The governess explains how oddly innocent the children seem. Too innocent, perhaps? "His face was close to the glass, yet the effect of this better view was, strangely, only to show me how intense the former had been. He remained but a few seconds – along enough to convince me he also saw and recognized; but it was as if I had been looking at him for years and had known him always. Something, however, happened this tune that had not happened before; his stare into my face, through the glass and across the room, was as deep and hard as then, but it quitted me for a moment during which I could still watch it, see it fix successively several other things. On the spot there came to me the added shock of a certitude that it was not for me he had come there. He had come for someone else."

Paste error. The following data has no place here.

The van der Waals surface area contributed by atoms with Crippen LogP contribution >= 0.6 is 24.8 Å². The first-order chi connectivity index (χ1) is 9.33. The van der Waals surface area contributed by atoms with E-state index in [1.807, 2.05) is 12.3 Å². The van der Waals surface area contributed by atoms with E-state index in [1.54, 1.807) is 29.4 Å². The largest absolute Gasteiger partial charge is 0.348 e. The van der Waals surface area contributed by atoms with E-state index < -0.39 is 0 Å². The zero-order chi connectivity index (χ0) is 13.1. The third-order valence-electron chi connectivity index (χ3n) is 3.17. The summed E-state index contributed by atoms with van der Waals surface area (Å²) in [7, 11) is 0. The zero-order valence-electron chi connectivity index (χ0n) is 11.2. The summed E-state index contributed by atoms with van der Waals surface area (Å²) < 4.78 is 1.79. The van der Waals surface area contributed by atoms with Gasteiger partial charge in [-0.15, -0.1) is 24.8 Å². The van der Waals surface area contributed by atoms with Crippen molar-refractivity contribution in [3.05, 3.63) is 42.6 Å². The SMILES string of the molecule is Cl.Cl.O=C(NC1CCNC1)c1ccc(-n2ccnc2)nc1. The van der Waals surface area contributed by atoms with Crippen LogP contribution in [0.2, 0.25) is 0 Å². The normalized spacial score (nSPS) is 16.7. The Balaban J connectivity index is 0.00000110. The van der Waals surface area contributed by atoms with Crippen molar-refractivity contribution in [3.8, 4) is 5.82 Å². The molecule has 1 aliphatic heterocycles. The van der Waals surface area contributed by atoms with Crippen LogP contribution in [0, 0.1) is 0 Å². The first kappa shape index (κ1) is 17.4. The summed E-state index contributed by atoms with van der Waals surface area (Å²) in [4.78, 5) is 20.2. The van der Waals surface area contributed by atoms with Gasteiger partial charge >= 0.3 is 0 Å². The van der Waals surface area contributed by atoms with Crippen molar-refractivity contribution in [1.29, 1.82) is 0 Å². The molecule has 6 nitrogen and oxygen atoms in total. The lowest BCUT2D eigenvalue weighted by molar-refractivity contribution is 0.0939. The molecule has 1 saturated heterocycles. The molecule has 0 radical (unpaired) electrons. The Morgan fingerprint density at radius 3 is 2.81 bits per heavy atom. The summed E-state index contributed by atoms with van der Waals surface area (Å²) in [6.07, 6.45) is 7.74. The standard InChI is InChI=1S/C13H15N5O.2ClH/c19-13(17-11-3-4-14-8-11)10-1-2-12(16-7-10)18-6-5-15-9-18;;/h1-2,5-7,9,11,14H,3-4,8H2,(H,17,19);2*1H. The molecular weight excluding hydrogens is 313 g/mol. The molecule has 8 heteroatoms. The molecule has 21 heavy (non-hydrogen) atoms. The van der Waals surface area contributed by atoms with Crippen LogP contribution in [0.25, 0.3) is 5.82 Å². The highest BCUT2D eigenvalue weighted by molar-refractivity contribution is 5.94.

The governess describes seeing Peter Quint. ""Why, of the very things that have delighted, fascinated, and yet, at bottom, as I now so strangely see, mystified and troubled me. Their more than earthly beauty, their absolutely unnatural goodness. It's a game," I went on; "it's a policy and a fraud!""
The governess believes the children are up to no good. "Dark as midnight in her black dress, her haggard beauty and her unutterable woe, she had looked at me long enough to appear to say that her right to sit at my table was as good as mine to sit at hers."
The governess describes seeing Miss Jessel.